Virgin Galactic hints at more delays for start of SpaceShipTwo commercial flights
WASHINGTON — Virgin Galactic executives suggested Feb. 25 that the beginning of commercial flights of its SpaceShipTwo suborbital vehicle might slip again, even as the company starts planning to resume ticket sales.
The company, which became publicly traded in October after closing a merger with special-purpose acquisition company Social Capital Hedosophia, released its fourth quarter and full year 2019 financials after the markets closed Feb. 25, showing, as expected, a significant loss as the company continues development and testing of SpaceShipTwo.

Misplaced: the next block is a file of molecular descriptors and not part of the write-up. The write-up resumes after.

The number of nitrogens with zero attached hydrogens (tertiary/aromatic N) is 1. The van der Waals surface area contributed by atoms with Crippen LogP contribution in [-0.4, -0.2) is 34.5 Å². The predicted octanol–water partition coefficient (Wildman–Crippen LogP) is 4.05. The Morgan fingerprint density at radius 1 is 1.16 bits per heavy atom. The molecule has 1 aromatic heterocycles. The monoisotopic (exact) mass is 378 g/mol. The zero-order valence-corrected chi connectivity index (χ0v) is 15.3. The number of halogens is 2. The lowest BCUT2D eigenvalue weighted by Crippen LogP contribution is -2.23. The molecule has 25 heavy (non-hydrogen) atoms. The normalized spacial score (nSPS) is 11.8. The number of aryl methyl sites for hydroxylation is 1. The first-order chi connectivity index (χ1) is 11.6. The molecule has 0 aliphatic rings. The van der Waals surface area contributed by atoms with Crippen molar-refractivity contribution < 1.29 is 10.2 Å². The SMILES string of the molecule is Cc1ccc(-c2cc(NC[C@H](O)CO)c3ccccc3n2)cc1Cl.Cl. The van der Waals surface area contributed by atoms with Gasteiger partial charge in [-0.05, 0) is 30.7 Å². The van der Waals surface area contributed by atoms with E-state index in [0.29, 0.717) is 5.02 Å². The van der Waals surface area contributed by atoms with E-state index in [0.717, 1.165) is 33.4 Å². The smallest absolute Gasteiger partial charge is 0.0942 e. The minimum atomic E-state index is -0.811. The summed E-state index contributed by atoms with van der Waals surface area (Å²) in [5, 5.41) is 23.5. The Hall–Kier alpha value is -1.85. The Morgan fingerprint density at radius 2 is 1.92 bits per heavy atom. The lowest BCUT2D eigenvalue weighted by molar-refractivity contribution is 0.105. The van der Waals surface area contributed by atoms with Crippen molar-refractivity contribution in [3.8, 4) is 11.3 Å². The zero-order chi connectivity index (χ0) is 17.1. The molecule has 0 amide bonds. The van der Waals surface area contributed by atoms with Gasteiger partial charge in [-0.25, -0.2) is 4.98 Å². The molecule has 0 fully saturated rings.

Virgin Galactic reported a net loss of nearly $211 million on revenue of about $3.8 million for 2019. That revenue came from flights of research payloads on SpaceShipTwo test flights as well as unspecified engineering services. The company had adjusted earnings before interest, taxes, debt and amortization (EBITDA) of –$187 million for 2019, compared to an adjusted EBITDA of –$132 million in 2018.
The company’s net loss in the fourth quarter of 2019 was $72.8 million, compared to a net loss of $51.5 million in the third quarter. Jonathan Campagna, Virgin Galactic’s chief financial officer, said in a conference call with analysts that the company had additional expenses in the fourth quarter associated with compliance costs of being a public company, as well as with moving personnel and equipment to Spaceport America in New Mexico and with outfitting the cabin of its existing SpaceShipTwo vehicle, VSS Unity.